Though nature is likely the biggest draw to Rock Hollow Trail, persistent urban legends continue to attract visitors after another sort of local wildlife- ghosts.  Zombie Road, the affectionate nickname given to the Trail’s former moniker, Lawler Ford Road, is alleged to be one of Missouri’s most haunted sites.  Tales of experiences along the trail range to include the lingering spectre of a woman struck by a locomotive (when the Road linked to an access point for the nearby resorts at Castlewood), the shadow ghosts of tortured children from a nearby orphanage (none are known to have existed anywhere nearby), and even the spirit of “Zombie” an escaped mental patient (no asylums are known to have existed within the vicinity either).  These stories and others have a long attachment to the area, with some record of the earliest tales being told more than 60 years ago, and are the basis for the many paranormal research expeditions conducted upon the site.  They are also the reason why the police in the area issue so many tickets to trespassers after dark.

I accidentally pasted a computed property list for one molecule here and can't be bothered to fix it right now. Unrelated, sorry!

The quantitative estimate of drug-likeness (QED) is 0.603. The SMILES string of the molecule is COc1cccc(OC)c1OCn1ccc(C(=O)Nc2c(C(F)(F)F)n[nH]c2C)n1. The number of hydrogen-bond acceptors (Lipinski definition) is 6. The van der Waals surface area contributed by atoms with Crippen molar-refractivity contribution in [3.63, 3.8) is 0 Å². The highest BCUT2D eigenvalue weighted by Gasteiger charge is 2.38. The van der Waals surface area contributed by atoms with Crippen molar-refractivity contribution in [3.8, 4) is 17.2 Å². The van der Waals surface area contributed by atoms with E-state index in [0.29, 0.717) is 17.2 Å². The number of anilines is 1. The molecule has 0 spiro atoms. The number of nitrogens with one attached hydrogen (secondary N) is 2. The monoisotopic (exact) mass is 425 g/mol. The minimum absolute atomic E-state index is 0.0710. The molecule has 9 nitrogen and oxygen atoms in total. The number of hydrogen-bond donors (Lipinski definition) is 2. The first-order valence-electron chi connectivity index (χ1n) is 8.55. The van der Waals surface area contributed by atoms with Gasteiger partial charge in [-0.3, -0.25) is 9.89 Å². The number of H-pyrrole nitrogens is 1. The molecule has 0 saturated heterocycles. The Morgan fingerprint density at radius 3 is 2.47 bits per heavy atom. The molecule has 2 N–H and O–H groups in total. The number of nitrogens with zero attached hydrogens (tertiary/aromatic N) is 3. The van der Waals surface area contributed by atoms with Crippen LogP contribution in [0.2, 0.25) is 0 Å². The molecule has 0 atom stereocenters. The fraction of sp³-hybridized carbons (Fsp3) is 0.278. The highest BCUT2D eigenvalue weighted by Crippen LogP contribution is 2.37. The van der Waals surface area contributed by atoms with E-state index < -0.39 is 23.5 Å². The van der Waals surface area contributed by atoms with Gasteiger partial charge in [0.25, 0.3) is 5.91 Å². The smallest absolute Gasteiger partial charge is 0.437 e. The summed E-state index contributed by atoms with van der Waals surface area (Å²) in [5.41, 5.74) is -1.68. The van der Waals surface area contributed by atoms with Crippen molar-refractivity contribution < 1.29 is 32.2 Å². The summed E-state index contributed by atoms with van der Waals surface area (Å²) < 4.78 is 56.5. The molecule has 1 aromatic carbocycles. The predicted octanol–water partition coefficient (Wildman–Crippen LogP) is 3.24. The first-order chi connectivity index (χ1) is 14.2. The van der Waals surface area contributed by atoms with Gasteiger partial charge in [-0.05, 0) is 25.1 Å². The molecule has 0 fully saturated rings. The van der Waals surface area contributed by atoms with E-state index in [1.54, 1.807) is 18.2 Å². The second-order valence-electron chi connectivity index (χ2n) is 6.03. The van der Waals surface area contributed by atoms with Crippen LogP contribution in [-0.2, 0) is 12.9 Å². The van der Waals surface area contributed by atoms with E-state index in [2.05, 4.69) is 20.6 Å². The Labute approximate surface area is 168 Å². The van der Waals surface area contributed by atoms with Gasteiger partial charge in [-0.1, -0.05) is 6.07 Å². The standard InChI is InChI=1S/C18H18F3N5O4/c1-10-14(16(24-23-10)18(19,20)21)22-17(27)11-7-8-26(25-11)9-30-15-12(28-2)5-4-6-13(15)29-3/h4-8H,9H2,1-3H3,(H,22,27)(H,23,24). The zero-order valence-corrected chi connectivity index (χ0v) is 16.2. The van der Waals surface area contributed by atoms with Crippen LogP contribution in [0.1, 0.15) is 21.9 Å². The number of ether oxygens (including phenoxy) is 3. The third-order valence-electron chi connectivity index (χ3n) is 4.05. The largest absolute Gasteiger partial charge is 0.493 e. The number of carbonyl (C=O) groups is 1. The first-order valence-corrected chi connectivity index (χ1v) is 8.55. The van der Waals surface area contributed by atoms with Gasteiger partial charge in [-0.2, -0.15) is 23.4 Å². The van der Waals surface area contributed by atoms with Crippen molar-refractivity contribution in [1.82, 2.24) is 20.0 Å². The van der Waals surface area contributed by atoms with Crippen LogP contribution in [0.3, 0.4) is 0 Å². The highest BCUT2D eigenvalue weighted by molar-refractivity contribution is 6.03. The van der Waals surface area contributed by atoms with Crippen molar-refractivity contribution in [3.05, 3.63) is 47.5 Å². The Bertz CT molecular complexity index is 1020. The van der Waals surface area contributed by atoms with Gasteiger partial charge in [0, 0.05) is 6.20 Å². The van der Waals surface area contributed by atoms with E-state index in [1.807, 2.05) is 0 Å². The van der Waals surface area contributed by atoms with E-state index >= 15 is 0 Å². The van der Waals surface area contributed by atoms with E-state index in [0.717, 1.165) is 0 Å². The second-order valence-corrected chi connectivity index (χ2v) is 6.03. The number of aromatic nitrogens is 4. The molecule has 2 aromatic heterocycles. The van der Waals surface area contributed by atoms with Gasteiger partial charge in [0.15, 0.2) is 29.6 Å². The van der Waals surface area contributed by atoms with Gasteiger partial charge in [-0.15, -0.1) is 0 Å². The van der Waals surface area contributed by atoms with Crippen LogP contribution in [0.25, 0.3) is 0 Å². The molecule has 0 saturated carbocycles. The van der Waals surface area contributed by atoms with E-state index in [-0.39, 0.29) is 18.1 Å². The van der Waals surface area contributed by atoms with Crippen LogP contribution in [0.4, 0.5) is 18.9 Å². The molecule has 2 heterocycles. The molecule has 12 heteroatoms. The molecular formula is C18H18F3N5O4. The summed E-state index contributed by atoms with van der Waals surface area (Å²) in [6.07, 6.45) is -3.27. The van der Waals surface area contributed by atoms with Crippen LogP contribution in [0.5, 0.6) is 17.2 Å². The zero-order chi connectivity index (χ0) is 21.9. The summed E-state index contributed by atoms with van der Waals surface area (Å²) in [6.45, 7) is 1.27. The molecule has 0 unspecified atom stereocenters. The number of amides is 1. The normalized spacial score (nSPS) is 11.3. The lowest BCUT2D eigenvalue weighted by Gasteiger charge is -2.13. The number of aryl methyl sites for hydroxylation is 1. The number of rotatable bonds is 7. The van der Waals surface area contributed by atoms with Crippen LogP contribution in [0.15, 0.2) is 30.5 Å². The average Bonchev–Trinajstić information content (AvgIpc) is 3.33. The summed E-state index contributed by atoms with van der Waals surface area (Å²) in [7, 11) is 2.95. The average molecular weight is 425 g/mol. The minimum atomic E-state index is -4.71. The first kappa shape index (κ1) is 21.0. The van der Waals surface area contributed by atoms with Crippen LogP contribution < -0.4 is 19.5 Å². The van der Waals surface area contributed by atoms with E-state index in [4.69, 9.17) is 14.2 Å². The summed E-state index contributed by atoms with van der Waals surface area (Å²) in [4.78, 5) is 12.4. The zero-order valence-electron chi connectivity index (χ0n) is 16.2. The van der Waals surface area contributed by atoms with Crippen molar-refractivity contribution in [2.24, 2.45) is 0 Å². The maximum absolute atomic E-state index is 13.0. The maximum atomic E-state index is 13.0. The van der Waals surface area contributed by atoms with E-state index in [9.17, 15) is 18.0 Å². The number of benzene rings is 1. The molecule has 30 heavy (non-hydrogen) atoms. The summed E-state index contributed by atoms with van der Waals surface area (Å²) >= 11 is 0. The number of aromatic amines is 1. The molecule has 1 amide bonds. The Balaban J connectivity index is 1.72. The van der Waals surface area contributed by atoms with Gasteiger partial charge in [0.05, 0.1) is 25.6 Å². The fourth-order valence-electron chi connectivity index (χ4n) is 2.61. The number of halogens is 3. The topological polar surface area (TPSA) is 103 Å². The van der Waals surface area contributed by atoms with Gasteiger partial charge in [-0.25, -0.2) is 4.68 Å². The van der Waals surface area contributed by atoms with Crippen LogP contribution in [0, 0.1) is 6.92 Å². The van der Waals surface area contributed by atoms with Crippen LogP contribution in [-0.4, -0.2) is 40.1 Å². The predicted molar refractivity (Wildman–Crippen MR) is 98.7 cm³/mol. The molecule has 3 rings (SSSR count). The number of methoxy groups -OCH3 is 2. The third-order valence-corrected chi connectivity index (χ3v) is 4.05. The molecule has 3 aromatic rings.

Note: One of our members did report catching some strange things on camera, but I will reserve that story for her to tell.

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photograph by Diane Cannon Piwowarczyk

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photograph by James Palmour

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photograph by Ann Aurbach